Unfortunately, the more we love, the more we will suffer. There is no way around this. A mother who loves her son will hate it if her son becomes addicted to drugs. The more a parent loves his or her son, the more that addiction will cause the parent to suffer. And the more they love their son, the more they will hate those drugs. So in an imperfect world, the more we love some people, the more we will hate the evil that destroys them. Love, in an imperfect world, causes those who love to suffer. But does this mean that if we love we will ultimately collapse in a heap and not be able to go on? No. Love does something for a person when the one they love is doing things which are self destructive. Love gives a person strength, and great self control. The greater the person, the greater the love. The greater the love, the greater the suffering, and the greater the self-control.2

A Diversion: If you know someone who is being bullied, they might find the following video helpful.

The Bible says:

"Love is patient, love is kind. It does not envy, it does not boast, it is not proud. It does not dishonour others, it is not self-seeking, it is not easily angered, it keeps no record of wrongs. Love does not delight in evil but rejoices with the truth. It always protects, always trusts, always hopes, always perseveres."

The more we love the more we will suffer until such time as the world is made perfect and sin and death are destroyed. Until that time true life will be full of love, hatred and suffering. The more we love a person the more we will hate their sins because those sins destroy them. And yet we take up our cross, bare the pain, and continue to try to help them because love gives us strength. (A digression. We all know love can soften the hardest heart. Nothing is more beautiful than love. If you are a sucker for love stories you'll like this story about a true prince and a true princess. Little Daylight by George MacDonald.)

The good news is this suffering will not continue forever. The rightful King of this world is coming, and he will make things right. (He is the rightful King because no one loves like him. No one is more deserving of our trust and obedience.) Will you obey the King?3


1. For more about the history of persecution in that region of the world read The Third Choice by Mark Durie.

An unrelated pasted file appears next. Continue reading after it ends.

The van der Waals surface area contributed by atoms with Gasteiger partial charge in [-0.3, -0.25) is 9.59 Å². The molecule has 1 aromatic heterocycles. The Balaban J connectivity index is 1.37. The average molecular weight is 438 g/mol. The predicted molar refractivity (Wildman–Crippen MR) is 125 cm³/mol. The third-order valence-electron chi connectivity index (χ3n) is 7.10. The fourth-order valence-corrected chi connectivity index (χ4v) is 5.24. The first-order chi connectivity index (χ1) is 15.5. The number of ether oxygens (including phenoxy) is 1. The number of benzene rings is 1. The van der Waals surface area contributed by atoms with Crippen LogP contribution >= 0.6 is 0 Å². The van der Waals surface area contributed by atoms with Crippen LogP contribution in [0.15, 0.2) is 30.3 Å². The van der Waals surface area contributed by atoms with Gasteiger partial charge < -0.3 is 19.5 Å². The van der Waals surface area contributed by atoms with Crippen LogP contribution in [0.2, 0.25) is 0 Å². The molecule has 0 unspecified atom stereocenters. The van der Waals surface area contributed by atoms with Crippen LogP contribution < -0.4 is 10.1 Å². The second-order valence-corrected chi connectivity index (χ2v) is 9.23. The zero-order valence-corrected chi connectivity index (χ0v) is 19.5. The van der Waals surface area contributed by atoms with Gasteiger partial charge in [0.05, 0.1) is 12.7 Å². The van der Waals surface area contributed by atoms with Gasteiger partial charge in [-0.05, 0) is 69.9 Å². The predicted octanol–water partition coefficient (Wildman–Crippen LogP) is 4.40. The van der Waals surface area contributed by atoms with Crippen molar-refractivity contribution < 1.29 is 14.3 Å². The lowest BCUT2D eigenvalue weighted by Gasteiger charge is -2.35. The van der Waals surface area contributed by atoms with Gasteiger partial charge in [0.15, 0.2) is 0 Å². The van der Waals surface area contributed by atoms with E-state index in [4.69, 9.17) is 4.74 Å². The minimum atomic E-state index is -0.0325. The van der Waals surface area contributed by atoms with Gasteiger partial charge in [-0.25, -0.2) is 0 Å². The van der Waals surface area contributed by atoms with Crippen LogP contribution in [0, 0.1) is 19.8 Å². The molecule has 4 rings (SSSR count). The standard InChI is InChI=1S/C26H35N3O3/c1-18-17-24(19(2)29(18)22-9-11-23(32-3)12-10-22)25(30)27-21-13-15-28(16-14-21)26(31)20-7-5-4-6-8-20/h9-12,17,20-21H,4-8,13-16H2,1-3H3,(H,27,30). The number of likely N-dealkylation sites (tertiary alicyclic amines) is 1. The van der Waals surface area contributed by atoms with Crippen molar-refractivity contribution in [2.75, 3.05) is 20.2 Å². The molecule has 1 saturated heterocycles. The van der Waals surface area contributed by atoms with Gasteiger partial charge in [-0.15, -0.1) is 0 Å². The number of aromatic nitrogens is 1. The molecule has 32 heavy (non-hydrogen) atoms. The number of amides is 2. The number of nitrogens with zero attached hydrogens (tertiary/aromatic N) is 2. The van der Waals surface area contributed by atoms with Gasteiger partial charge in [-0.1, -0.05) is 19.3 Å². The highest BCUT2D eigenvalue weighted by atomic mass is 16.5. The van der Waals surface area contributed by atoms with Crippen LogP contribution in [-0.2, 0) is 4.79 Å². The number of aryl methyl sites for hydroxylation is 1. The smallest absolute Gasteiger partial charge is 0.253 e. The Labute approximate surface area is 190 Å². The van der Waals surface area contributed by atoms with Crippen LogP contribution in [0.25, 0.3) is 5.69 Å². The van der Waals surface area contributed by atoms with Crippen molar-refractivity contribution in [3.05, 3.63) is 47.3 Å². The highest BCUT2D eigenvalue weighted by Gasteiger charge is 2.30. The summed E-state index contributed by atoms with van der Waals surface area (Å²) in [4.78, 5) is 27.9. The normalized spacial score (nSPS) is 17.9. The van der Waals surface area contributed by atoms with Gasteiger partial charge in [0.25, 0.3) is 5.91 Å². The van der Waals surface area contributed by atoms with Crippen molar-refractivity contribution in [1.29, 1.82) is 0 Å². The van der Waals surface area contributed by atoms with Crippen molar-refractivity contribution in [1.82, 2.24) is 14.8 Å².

2. There's a very interesting poem about true greatness by George MacDonald called "Willie's Question," and can be read here.
3. Jesus calls us to a life of self-denial and suffering. If we are not willing to suffer in order to help others, if we are not willing to go the extra mile, we will not be able to begin to make things right. But what if you don't believe Jesus is who he claimed to be? You can't make yourself believe he is the rightful king by an act of your will. (No more than you could make yourself believe that pigs can fly backwards by saying they can over and over again.) How then can you come to believe he is who he claimed to be? Even though we can not make ourselves believe things by an act of the will, we can choose to do things which enable belief. We all have people we believe in. How did you come to believe in the people you believe in? You trusted them, and you discovered they were trustworthy. (If they were not trustworthy you would not have come to believe in them.) If you trust Jesus you will discover that he is worthy of your trust; then you will believe in him. How do we trust him? Jesus says God loves you and cares for you deeply. So he doesn't want you to be consumed with your own needs and wants; he wants you to believe that God really does care about you and to do what he asks. So take him at his word and do what he says. (Even though you will do it imperfectly, you will discover the truth about him simply by persevering.) You won't have to go against your conscience, if you think this is what he wants from you you're misunderstanding what he taught (see here). When we trust someone who is trustworthy, we come to believe in them.